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On the Basis of Sex (2018) Poster

Trivia

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Daniel Stiepleman - the writer of the film - is Ruth Bader Ginsburg's nephew.
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Realizing that she wanted to have the real life Ruth Bader Ginsburg appear at the end of her film, director Mimi Leder wrote to the Supreme Justice and was delighted when she responded with a yes. Her appearance in the film took three takes (Ginsberg wouldn't allow any more).
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When Ruth Bader Ginsburg is preparing to appear in front of the federal appeals court, she practices in front of a panel of mock judges, including her former professor Gerald Gunther and the legal scholar, civil rights activist, and pioneering Episcopal priest Pauli Murray. During the practice session, Murray assumes the identity of a male judge; in fact, in Rosalind Rosenberg's 2017 biography "Jane Crow: The Life of Pauli Murray," Rosenberg reveals that Murray was, in fact, what we would today characterize as transgender--he identified as male.
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Backers of the film insisted that Ruth Bader Ginsburg's husband, played in the film by Armie Hammer, should not appear so supportive and be more antagonistic towards his wife's success. Screenwriter Daniel Stiepleman refused to do this.
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Ruth Bader Ginsburg attended the film's premiere, along with her friends Gloria Steinem and Hillary Clinton. Days later, she was diagnosed with cancerous nodules on her lungs.
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Ruth Bader Ginsburg was delighted with the final film, including the sex scene.
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During the opening argument, Felicity Jones in the lead role pauses uncomfortably; the real Ruth Bader Ginsburg didn't hesitate during the opening argument.
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Natalie Portman was attached to star as Ruth Bader Ginsburg for at least four years as the project was stuck in development. She eventually dropped out.
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Mimi Leder made a point of her two lead actors, Felicity Jones and Armie Hammer, meeting the Supreme Justice before shooting began. Seemingly, Ruth Bader Ginsburg was very taken with Hammer, who was playing her late husband.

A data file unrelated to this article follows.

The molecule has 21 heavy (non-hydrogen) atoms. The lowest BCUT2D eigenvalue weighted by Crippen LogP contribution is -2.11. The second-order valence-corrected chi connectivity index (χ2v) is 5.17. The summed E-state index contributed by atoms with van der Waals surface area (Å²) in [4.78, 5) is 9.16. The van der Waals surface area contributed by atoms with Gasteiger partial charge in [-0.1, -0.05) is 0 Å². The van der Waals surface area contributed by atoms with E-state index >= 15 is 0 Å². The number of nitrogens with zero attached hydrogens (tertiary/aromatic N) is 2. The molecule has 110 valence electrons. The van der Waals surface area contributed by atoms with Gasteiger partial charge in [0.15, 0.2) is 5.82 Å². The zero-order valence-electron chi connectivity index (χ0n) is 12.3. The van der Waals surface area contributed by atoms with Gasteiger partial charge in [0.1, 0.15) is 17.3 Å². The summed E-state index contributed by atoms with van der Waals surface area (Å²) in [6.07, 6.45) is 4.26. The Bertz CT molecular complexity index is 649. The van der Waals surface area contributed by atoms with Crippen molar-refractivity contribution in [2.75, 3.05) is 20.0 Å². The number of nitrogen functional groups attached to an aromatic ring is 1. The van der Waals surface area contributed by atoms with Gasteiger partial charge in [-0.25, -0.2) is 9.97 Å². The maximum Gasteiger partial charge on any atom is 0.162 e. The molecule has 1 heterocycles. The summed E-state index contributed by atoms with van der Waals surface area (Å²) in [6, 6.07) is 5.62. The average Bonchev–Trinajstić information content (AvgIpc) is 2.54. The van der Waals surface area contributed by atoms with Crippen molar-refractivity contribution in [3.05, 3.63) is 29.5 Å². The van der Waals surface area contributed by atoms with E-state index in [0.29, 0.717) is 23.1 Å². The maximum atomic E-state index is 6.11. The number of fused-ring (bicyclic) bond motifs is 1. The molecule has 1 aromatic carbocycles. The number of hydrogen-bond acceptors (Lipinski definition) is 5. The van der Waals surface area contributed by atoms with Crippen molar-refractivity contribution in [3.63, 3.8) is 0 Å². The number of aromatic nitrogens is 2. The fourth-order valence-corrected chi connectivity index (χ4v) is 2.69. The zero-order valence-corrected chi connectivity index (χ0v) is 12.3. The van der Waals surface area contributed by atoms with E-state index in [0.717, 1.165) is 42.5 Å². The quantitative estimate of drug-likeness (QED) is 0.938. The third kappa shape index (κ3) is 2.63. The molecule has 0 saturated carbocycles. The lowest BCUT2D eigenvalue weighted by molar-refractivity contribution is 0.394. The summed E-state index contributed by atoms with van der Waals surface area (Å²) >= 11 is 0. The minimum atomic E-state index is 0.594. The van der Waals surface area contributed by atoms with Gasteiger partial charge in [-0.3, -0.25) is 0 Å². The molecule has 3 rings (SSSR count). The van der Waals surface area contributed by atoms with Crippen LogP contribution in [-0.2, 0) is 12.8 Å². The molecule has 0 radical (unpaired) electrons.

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Although she plays their daughter, Cailee Spaeny is only 13 years younger than Felicity Jones and 11 years younger than Armie Hammer.
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Felicity Jones had some caps fitted to her teeth to make her more physically similar to Ruth Bader Ginsburg.
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Ruth Bader Ginsburg is 5 feet 1 inch tall. Felicity Jones is 5 feet 3 inches.
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Shot in 34 days - 33 in Montreal and one in Washington DC.
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The first case covered in Ruth Bader Ginsburg's contracts class at Harvard Law School was Hawkins v. McGee (1943). This was also the first case covered in the contracts class in The Paper Chase (1973), also set at Harvard Law School.
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Received 17 votes on 2014's Blacklist competition, which ranks the best unproduced scripts of that year.
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Justin Theroux said he never spoke to Melvin Wulf when preparing for the role. In 2020, after Ruth Bader Ginsburg passed away, 93-year old Wulf said that the moot scene from the film never happened in real life, and that his wife wasn't pleased with the film's portrayal of him. He did agree that he had met Ruth Kiki Bader in 1944, when she was twelve years old and he was a sixteen year old waiter at a Jewish girls' camp in the Adirondocks. They didn't meet again until twenty-six years later, when she remembered him from camp and asked his A.C.L.U. (American Civil LIberties Union) office to back her sex discrimination tax case. She won the case, and they continued to work together at ACLU, since she co-founded the Women's Rights Project and served on the Board and as the General Counsel. In 1977, he got caught on the wrong side of internal A.C.L.U. politics, and asked for her help. She told him it wasn't in her political interest to help him. After the breach, the two never spoke again. He went into private practice, while she became a judge just three years later.
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Mimi Leder's first feature film release in 18 years.
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Paul Spera, Ruth Bader Ginsburg's grandson, plays the role of Bennet in the movie.
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Cameo 

Ruth Bader Ginsburg: She appears as herself at the very end.
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Spoilers 

The trivia items below may give away important plot points.

Even though she pleaded with the dean, Ruth Bader Ginsburg went and earned her law degree from Columbia, not Harvard.
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Even though Ruth Bader Ginsburg graduated top of her class in Harvard and Columbia, she was unable to obtain a job within a law firm.
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